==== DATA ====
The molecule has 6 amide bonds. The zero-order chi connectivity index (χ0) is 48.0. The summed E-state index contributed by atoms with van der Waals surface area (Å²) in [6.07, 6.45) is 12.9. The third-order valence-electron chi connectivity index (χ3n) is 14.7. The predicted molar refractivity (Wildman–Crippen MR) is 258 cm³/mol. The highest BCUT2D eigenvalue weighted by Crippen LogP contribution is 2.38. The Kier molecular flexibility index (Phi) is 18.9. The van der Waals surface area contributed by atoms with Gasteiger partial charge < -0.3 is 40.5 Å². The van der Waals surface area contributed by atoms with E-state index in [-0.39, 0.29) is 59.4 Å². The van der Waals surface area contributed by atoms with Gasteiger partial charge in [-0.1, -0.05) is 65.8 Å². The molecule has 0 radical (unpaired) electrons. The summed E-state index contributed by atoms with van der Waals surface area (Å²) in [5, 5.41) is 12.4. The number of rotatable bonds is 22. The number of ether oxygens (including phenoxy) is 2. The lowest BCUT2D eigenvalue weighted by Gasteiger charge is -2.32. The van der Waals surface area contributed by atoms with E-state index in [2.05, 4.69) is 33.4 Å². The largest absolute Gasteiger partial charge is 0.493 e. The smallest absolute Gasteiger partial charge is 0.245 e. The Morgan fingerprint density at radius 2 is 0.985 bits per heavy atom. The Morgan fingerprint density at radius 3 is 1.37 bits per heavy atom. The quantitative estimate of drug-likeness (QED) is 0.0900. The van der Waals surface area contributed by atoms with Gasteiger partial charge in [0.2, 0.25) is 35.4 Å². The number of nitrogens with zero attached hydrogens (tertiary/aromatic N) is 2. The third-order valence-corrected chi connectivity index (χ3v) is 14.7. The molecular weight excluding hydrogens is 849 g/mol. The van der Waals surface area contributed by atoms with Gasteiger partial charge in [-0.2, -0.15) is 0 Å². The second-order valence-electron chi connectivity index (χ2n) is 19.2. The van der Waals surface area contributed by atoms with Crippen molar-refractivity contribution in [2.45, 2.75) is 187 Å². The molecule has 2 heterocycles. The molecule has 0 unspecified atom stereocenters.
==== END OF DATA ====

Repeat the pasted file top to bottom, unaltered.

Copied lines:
The molecule has 6 amide bonds. The zero-order chi connectivity index (χ0) is 48.0. The summed E-state index contributed by atoms with van der Waals surface area (Å²) in [6.07, 6.45) is 12.9. The third-order valence-electron chi connectivity index (χ3n) is 14.7. The predicted molar refractivity (Wildman–Crippen MR) is 258 cm³/mol. The highest BCUT2D eigenvalue weighted by Crippen LogP contribution is 2.38. The Kier molecular flexibility index (Phi) is 18.9. The van der Waals surface area contributed by atoms with Gasteiger partial charge < -0.3 is 40.5 Å². The van der Waals surface area contributed by atoms with E-state index in [-0.39, 0.29) is 59.4 Å². The van der Waals surface area contributed by atoms with Gasteiger partial charge in [-0.1, -0.05) is 65.8 Å². The molecule has 0 radical (unpaired) electrons. The summed E-state index contributed by atoms with van der Waals surface area (Å²) in [5, 5.41) is 12.4. The number of rotatable bonds is 22. The number of ether oxygens (including phenoxy) is 2. The lowest BCUT2D eigenvalue weighted by Gasteiger charge is -2.32. The van der Waals surface area contributed by atoms with E-state index in [2.05, 4.69) is 33.4 Å². The largest absolute Gasteiger partial charge is 0.493 e. The smallest absolute Gasteiger partial charge is 0.245 e. The Morgan fingerprint density at radius 2 is 0.985 bits per heavy atom. The Morgan fingerprint density at radius 3 is 1.37 bits per heavy atom. The quantitative estimate of drug-likeness (QED) is 0.0900. The van der Waals surface area contributed by atoms with Gasteiger partial charge in [0.2, 0.25) is 35.4 Å². The number of nitrogens with zero attached hydrogens (tertiary/aromatic N) is 2. The third-order valence-corrected chi connectivity index (χ3v) is 14.7. The molecular weight excluding hydrogens is 849 g/mol. The van der Waals surface area contributed by atoms with Gasteiger partial charge in [-0.2, -0.15) is 0 Å². The second-order valence-electron chi connectivity index (χ2n) is 19.2. The van der Waals surface area contributed by atoms with Crippen molar-refractivity contribution in [2.45, 2.75) is 187 Å². The molecule has 2 heterocycles. The molecule has 0 unspecified atom stereocenters.